Harriet whipped her head around and shook free from her girlfriend’s grasp.
“Do not-“ Nasreen began, but she didn’t have a chance to finish the sentence as Harriet sprinted away.
Harriet had seen something that made her heart pound. It was not the actual zombies closing in on her, but instead a tube of lipstick on a display case.
The pair were downtown on a scavenging mission and they had found their way into a mall.
Most of the food in the grocery store down the hall had been picked over so Harriet and Nasreen had planned to reach the roof from the department store which was on the other side of the mall.
When Harriet had noticed the almost intact makeup display she had made her choice. You can’t fight zombies if you aren’t cute.
Harriet cracked a baseball bat over a zombie’s head and the zombie staggered backwards and slumped to the ground.
She reached for the tube on the counter and pocketed it in a swift motion, turning back to where Nasreen was fighting off another few.
Their rotting flesh was seriously gross, but Harriet was used to fighting them. Another one came at her from the left and she kicked it in the leg.
The best part about zombies was their weak bones. The leg cracked under the pressure and the zombie fell. She punched yet another and continued her assault on the crowd.
“What is wrong with you?” Nasreen asked when Harriet ran past her.
“Come on,” Harriet yelled back.
Nasreen grunted in frustration and continued after her. They sprinted up the broken escalator and up yet another flight of stairs until they burst onto the roof.
They were temporarily blinded as their eyes, used to the dim light of the mall, adjusted to the bright of day.
In the downtown core Harriet, Nasreen, and the survivors they camped with had devised an elaborate series of bridges arching over the downtown core.
Harriet stepped onto one, scurrying over the lane way between that building and the next. They continued their rooftop trek until they reached a fire escape and Harriet released the ladder.
They slid down the ladder and Nasreen pulled her onto their motorcycle.
“Ready?” Nasreen asked.
Both their bags were now stuffed with essentials like food, weapons, and clothing but Harriet patted her pocket where her new treasure was.
She replied, “Yes,” with a smile.
Nasreen kicked the vehicle into gear and they roared off back to camp.
Harriet looked over the hand mirror at the unzipping tent flap. Nasreen poked her head inside, grunting as she shook free from her shoes.
Nasreen crawled inside and shut the tent flap behind herself. Harriet dug around in her makeup bag, looking for the perfect eyeshadow to match her lipstick. Nasreen watched her quietly.
Harriet pulled an eyeshadow case from the bag and swore when she saw it was broken. She set it aside.
“Is it worth it?” Nasreen asked.
“Is what worth it?” Harriet retorted, not looking at Nasreen as she opened her mouth and pulled the mirror closer, eyes widening as she placed a mascara wand to her lower lashes.
“The makeup, the shaving, the…you know,” she said, flapping a hand at Harriet’s bag of makeup.
Harriet looked over at Nasreen, “Why do you keep bringing this up?”
Nasreen pulled her legs close to her chest and rested her chin on her knees, “I was so happy to give up the performance when life changed to be this way.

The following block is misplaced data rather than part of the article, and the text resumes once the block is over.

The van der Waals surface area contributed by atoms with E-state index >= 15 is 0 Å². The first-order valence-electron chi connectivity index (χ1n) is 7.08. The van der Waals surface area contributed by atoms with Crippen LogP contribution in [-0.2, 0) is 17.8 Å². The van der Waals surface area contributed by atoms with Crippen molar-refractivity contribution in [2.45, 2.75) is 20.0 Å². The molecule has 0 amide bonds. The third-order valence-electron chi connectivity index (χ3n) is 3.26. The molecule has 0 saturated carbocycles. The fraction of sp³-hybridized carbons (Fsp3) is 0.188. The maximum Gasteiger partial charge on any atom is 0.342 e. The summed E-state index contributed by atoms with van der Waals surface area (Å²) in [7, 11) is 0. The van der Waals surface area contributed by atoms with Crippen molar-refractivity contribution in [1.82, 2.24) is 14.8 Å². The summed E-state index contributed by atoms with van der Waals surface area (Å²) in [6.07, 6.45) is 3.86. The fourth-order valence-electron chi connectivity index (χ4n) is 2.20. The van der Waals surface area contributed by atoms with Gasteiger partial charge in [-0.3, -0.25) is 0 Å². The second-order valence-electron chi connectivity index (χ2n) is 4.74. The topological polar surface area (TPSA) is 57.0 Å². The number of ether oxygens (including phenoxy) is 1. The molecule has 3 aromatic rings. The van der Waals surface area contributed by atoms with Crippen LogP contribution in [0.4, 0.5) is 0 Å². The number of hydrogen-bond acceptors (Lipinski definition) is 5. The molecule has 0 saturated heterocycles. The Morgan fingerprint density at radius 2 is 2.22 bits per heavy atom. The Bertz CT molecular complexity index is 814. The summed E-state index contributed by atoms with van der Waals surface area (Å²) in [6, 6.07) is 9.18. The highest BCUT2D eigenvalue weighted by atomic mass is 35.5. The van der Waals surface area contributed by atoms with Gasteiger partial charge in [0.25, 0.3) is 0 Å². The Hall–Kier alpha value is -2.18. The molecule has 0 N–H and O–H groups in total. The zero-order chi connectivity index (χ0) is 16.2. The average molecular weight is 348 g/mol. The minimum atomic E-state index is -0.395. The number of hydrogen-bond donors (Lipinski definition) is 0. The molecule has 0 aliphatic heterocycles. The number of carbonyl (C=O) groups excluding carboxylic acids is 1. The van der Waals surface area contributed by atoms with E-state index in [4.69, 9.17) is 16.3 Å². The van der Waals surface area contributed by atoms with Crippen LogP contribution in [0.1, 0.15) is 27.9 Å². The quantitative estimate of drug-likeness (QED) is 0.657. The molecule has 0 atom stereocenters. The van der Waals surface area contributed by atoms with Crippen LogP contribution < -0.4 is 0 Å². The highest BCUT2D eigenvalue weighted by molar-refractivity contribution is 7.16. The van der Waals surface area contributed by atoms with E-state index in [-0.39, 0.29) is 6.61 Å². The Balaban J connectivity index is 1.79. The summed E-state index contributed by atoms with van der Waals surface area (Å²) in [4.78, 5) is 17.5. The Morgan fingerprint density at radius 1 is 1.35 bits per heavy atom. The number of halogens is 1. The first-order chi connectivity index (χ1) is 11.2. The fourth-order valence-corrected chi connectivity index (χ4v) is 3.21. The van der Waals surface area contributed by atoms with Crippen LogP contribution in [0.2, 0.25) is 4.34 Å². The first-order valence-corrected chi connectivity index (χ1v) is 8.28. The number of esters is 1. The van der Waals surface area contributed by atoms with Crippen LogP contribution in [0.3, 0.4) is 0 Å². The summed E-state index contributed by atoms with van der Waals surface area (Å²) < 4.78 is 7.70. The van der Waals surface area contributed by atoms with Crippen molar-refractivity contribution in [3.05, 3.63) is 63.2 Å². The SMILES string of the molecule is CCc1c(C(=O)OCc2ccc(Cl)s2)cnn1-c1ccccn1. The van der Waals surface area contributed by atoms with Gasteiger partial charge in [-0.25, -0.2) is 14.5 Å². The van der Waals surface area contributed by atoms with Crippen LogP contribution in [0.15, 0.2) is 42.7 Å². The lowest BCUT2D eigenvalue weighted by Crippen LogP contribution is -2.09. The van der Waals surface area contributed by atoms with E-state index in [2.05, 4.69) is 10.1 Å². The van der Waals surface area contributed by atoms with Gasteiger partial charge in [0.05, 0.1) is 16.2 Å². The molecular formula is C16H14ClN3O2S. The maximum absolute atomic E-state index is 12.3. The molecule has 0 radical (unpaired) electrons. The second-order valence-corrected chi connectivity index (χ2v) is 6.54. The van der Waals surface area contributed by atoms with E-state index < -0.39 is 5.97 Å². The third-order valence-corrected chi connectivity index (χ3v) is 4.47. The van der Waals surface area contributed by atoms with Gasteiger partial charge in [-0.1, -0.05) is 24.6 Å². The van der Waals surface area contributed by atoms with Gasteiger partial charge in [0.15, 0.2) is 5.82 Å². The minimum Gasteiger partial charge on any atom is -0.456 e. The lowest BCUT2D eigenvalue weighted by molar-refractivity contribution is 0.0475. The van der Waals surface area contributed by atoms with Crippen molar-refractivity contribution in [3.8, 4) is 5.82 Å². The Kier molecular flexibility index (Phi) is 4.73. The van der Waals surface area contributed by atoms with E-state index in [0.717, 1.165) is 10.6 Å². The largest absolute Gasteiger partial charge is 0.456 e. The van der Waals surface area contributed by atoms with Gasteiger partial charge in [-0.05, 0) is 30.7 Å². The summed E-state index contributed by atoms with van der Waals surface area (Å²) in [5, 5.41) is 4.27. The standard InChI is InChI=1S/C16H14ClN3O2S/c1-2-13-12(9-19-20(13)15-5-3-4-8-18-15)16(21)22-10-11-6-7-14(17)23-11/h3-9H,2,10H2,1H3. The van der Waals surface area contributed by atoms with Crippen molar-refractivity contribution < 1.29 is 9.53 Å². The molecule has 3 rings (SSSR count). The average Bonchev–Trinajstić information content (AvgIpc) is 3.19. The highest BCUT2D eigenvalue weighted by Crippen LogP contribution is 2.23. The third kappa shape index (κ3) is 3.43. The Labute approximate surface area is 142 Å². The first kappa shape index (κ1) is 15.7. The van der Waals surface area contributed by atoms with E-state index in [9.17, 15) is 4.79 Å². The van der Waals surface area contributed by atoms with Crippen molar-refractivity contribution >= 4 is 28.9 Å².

It’s not like I’m going to be bullied for choosing bullets over blush anymore.”
“Look,” Harriet said, “It’s like, I was always feminine.
When things were normal…when we were just dumb teenagers with no responsibilities…I liked shaving my pits and putting on makeup and stuff.
I know everyone says women are pressured to be feminine, but I really did like feeling pretty. I guess this is my way of coping or something.”
Nasreen cocked her head to the side, “I would still think you’re pretty even if you had hairy armpits and a unibrow.”
“I know but I might not.”
Nasreen frowned, “Oh.”
Harriet picked up the lipstick by where she was kneeling, “I haven’t used this brand in years. It was always too expensive.”
“Hey…I think I know that brand.”
Harriet looked up at Nasreen.
“Yeah,” Nasreen said, “I’ve worn it before.”
Harriet laughed, “You never wore makeup.”
“No, I did, really. I wore it to my cousin’s wedding!” Nasreen replied. She had a half-smile on her face, but it faded after a second, “I haven’t seen her since before it happened.”
Harriet placed the lipstick in her bag and took up Nasreen’s hand. Nasreen stared at the makeup bag. She looked ready to tear up.
Harriet reached for her hand and Nasreen gripped Harriet’s with white knuckles.
“You can try it on if you’d like,” Harriet said quietly.
Nasreen shook her head, “I’d probably overapply it and end up looking like a clown.”
“I know a different way we could apply it,” Harriet said slyly.
Nasreen turned towards her and Harriet leaned in for a kiss. When they broke apart Harriet laughed when she saw Nasreen’s face. Nasreen snorted out a laugh in return.
“It smeared,” Harriet explained.
“I don’t care. Come here.”
Harriet climbed into Nasreen’s lap and they kissed again. Inside Harriet knew that the makeup meant nothing.
She knew Nasreen was right and that earlier in the day risking herself for a stupid tube of lipstick was pointless in the long run, but she needed it more than she wanted to admit.
It was a tether to normalcy, a relic steeped in memories of before the world went mad.